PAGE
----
It's still unknown as to which teams were in the bidding at that point, though it's not hard to speculate. Guerin preferred to remain in the Eastern Conference, and likely would have wanted to play for a team that had a legitimate shot at winning the Stanley Cup. At the time, that would have limited the options to Boston, Pittsburgh, Philadelphia, Washington, and perhaps the Rangers or Devils. The asking price could have been as much as a first or second-round pick.

It's a fair guess that Washington was one of the teams making the strongest push, especially since one of their first moves this offseason was the signing of veteran winger Mike Knuble -- who fills a role similar to what Guerin would have filled -- to a two-year contract. Of course, at this point it's all guesswork since every team denied being part of the trade talks.

Including the Penguins.

"It wasn't us," said Shero. "It was another team. I'm not sure who that was, but it wasn't us because I didn't have the cap room at that time. I knew what I didn't want to give up, and I didn't want to give up a first-round pick in a deal at the deadline. We had done that the year before in the (Marian) Hossa deal. Really, it was two first-round picks: the first-round pick and (Angelo) Esposito who was a first-round pick the year before, so I didn't want to do that for our franchise, so really the asking price at that point for me was too steep."

Shero continued: "With the Islanders and (general manager) Garth Snow, I just told them we had some interest in Billy but not at the price you're asking. He was waiting on something else, but we just kept in touch and it went down to a couple days before the deadline. He called back and I told him what I would offer him in a trade. I think at that point Garth was really good about it because he really wanted to treat Billy well and give him an opportunity. I don't think there was any doubt once Pittsburgh was on the table that Billy would waive his no-trade to come to here. It was a pretty quick decision for him and his family. I think in the end Garth did a good thing for the Islanders, which ended up being a third-round draft pick, and it worked out well for us."

Worked out well would probably be an understatement. Skating on the Penguins' top line with Crosby and Kunitz, Guerin registered 12 points in 17 regular season games, and was a force in the postseason with a career-best 15 points in 24 games, including an overtime game-winner in the Penguins' opening round win against the Philadelphia Flyers. He was also the first person to get the Cup from Crosby following Game 7 in Detroit. Things worked out so well for Guerin and the Penguins that the two sides came together on a one-year contract extension following the season.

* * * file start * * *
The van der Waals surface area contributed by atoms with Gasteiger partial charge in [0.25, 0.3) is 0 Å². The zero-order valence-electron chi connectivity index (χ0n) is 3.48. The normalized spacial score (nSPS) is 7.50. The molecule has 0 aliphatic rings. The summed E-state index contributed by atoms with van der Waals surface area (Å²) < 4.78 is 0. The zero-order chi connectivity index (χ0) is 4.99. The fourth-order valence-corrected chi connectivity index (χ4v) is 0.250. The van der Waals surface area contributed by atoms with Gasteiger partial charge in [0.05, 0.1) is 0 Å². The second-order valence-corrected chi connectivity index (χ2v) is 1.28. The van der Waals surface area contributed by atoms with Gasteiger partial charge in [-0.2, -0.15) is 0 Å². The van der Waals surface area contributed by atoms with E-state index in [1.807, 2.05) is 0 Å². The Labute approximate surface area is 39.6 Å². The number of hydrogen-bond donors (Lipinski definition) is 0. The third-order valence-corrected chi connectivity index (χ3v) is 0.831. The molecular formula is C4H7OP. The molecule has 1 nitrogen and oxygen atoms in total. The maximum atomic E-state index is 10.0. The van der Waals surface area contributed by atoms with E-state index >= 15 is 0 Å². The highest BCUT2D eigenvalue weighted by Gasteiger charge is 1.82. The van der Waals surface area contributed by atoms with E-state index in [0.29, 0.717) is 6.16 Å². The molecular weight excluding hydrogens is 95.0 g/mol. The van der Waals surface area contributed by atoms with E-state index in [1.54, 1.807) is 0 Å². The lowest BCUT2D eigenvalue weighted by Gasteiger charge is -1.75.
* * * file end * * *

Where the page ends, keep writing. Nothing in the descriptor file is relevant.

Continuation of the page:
"For Billy it was a case of here's where I want to be, and he wanted to be treated with respect," said Shero. "Obviously he made a big contribution to our team so at the end it wasn't a real long negotiation at all. We were both up front and honest with each other that this is where he wanted to play, this is where his family wanted to be, and he understood it was going to be one year and the number worked out for us and him."


Making trades in today's NHL isn't quite the same as it was six or seven years ago. The addition of the salary cap has certainly limited what teams can do, and adds another dynamic to the process of constructing your roster. Clubs no longer have a bottomless pit of money like they had in the pre-lockout NHL. (Of course, there are ways around the salary cap if you don't mind signing guys to 12-year contract extensions).

"It's much more difficult with the cap and a 23-man roster now," said Shero. "Plus, there's still some teams on a tight budget and that's the way they have to operate. Decisions you make are going to affect your salary cap and more and more now, you're also looking for future years. What's going to be the commitment? Does that guy have terms left on his contract? So even if you like a player, if you really don't want to be tied up contractually moving forward, if a player has three years left on his contract then you take him out of consideration for your team if that's not where you want to go in the future with your cap. So there's a lot of things to think about when you're looking at a potential trade."

Aside from the financial aspects, teams also have different evaluation tools when it comes to identifying players. In early August, I spoke with Chris Snow, director of hockey operations for the Minnesota Wild, who is now working for one of Shero's former right-hand man, Chuck Fletcher, and how they use statistical analysis as a tool in evaluating players -- something the Penguins aren't overly involved in when it comes to identifying potential trade targets.

"We do some statistics," said Shero, with an emphasis on the "some" aspect. "We mainly break things down with scouting and video, but we've taken a look at a lot of the statistical analysis out there but at the end of the day I'm not quite certain what they're telling us, to be honest with you. Again, we do use some of it, but I can't say we're overly involved in breaking down the statistics. I mean, we're not in the Moneyball thing here, in my opinion, so we're not really into that at this point."